The Arab states of Jordan, Morocco, Qatar, and Saudi Arabia are joining Germany, Great Britain and France to sponsor a draft to be presented to the UN human rights committee. Muslim leaders meeting in Mecca yesterday held an emergency meeting regarding the continued violence and revoked Syria’s membership in the Organization of the Islamic. Kuwait and Bahrain have both recalled their Syrian Ambassadors and demanded an immediate end to the violence. Most if not all “Western” countries have deplored the violence and have called for UN sanctions against Syria.
It would seem that with so many outcries, and with even fellow Arab states and Muslim leaders resoundingly criticizing Syria, that passage of a sanction resolution would be fairly mundane. Things are not always as they seem however. Two permanent members of the United Nations Security Council voted today to once again block any effort by the council to impose sanctions against Syria. It was not a fellow Arab country, it was not even a primarily Muslim country, nor was it a country that depends on Syria’s modest oil production that blocked the resolution. The countries that prevented passage are China and Russia.
The obvious question that comes to mind is why China and Russia would block a resolution aimed at trying to force the Syrian government to stop the violence and bloodshed. Syria was an ally of Russia during the cold war, so it seems natural that they still feel some loyalty to each other. However, the cold war ended nearly 30 years ago. Russia sells arms to Syria, but could the cost of the arms sales truly outweigh the potential investment loss that would be seen if the nearly 90 industrial facilities and infrastructure Russia invested in and helped to build are destroyed in the violence? One-third of Syria’s oil-processing facilities and electric power capacity were also funded by the Russians. If those are destroyed or damaged heavily, Russia may perhaps believe that Syria would come to them for assistance once again. However, if much of the infrastructure and one of the prime resources that Syria depends upon is destroyed, how does Russia think Syria will be able to pay Russia for assistance? How do they expect them to pay for arms?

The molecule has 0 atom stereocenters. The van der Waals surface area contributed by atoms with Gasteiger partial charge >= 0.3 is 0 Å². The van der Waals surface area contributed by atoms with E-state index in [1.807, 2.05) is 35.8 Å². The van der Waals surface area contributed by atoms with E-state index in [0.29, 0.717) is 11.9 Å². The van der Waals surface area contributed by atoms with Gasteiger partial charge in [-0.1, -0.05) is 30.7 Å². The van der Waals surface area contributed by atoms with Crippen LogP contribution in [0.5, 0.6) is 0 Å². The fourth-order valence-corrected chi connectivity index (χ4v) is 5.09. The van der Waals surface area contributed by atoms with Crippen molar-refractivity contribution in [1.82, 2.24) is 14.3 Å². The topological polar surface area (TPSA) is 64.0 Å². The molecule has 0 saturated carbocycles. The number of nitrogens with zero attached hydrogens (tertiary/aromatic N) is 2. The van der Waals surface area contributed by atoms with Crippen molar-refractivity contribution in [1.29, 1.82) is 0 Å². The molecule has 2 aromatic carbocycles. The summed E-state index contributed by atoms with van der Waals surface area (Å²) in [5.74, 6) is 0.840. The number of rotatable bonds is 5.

Clearly, there is always information that is not available to the majority of us. There are always plans, strategies, and back room deals that come into play. But thinking in the short term, even when you take the idea of simply being a compassionate human being that does not want to see innocent civilians murdered, you have to wonder if it is really a good economic strategy to risk the destruction of investments, especially at a time when the world’s economy is so fragile.
The same argument holds true for China. Yes, China has become heavily invested in Syria, and it is understandable there is some loyalty and friendships that come into play. But, the same question arises. If the oil refineries, the infrastructure and other industrial investments are destroyed because of the on going civil war, how does China plan on recouping its investments?
There are certainly concerns many countries are pondering regarding having a new regime in power. One concern would be will the new regime want to remain allies. But again, if you use common sense, it would seem that no matter who is in power, they are still going to have a need to depend on stronger, more affluent countries to rebuild what has already been destroyed, and it would seem logical to ask those countries that have shown a willingness to help in the past.
When large investments are in jeopardy, and when the lives of innocent civilians are being snuffed out on an hourly basis, the question remains; what do Russia and China have to gain by blocking sanctions, and, can those gains really outweigh the toll the conflict is taking on the innocent people of Syria?